For more than 150 years, the Maid of the Mist tour boats have been all alone below Niagara Falls as they’ve ferried tourists close enough to be drenched by the spray.
But this tourist season, a second set of boats is navigating the Niagara Gorge.
The Maid of the Mist Steamboat Co. continues to launch from the American shore but lost its Canadian contract to rival Hornblower Niagara Cruises, which began sailing from across the river last week.
Maid of the Mist, with its two 600-passenger steamship-style vessels, and Hornblower’s pair of 700-passenger catamarans offer virtually the same daytime experience: sailing poncho-clad passengers up to the 16-story walls of whitewater for views unrivaled on land.
Hornblower’s $25 million entry into the market includes plans for evening cocktail and fireworks cruises, as well as a redesigned plaza, self-serve ticket kiosks, double-deck loading docks and a pavilion that sells souvenirs by day and becomes party space at night.
“I’m big on tradition,” Hornblower Chairman and Chief Executive Terry MacRae said from a conference room overlooking the gorge Thursday as passengers pulled on red-hooded ponchos and lined up to be part of first-day excursions. “But putting modern amenities in place is good business practice.”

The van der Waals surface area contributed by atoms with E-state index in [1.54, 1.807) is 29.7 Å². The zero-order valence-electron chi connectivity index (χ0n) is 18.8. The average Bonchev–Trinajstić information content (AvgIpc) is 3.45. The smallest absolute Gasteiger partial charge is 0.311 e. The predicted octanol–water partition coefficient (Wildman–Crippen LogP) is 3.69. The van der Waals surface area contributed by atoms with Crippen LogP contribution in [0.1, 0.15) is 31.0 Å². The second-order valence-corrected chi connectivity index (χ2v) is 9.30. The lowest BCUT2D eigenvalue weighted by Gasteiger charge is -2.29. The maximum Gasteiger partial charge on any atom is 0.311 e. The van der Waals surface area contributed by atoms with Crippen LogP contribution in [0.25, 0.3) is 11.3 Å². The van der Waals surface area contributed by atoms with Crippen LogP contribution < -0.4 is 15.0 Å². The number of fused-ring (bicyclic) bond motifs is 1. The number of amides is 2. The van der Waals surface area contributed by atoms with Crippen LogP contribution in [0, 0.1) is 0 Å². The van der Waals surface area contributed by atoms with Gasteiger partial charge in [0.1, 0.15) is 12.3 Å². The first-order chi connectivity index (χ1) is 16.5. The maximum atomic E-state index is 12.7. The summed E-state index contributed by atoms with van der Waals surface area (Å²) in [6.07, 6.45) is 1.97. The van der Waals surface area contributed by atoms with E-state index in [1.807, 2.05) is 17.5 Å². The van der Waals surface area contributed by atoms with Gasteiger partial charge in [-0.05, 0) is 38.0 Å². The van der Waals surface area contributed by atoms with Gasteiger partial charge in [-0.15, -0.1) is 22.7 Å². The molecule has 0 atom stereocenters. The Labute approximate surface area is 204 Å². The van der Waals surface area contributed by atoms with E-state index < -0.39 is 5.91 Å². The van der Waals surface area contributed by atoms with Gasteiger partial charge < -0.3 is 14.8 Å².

About 200 feet across the Niagara River, groups of passengers in blue lined up for rides on Maid of the Mist.
The captains agreed to alternate departure times for the 15- to 20-minute rides, one loading and unloading passengers while the other makes his figure eight through the gorge.
“The Maid of the Mist experience itself remains what it’s always been, an incredible voyage to the base of Niagara Falls,” said Kevin Keenan, a spokesman for the company that has carried celebrities and heads of state among its 85 million passengers since 1846.
For its part, Maid of the Mist has added free wi-fi on board this season, renovated the ships’ restrooms and redesigned its website. Hornblower charges adults about $18 for daytime cruises and the Maid of the Mist charges $17.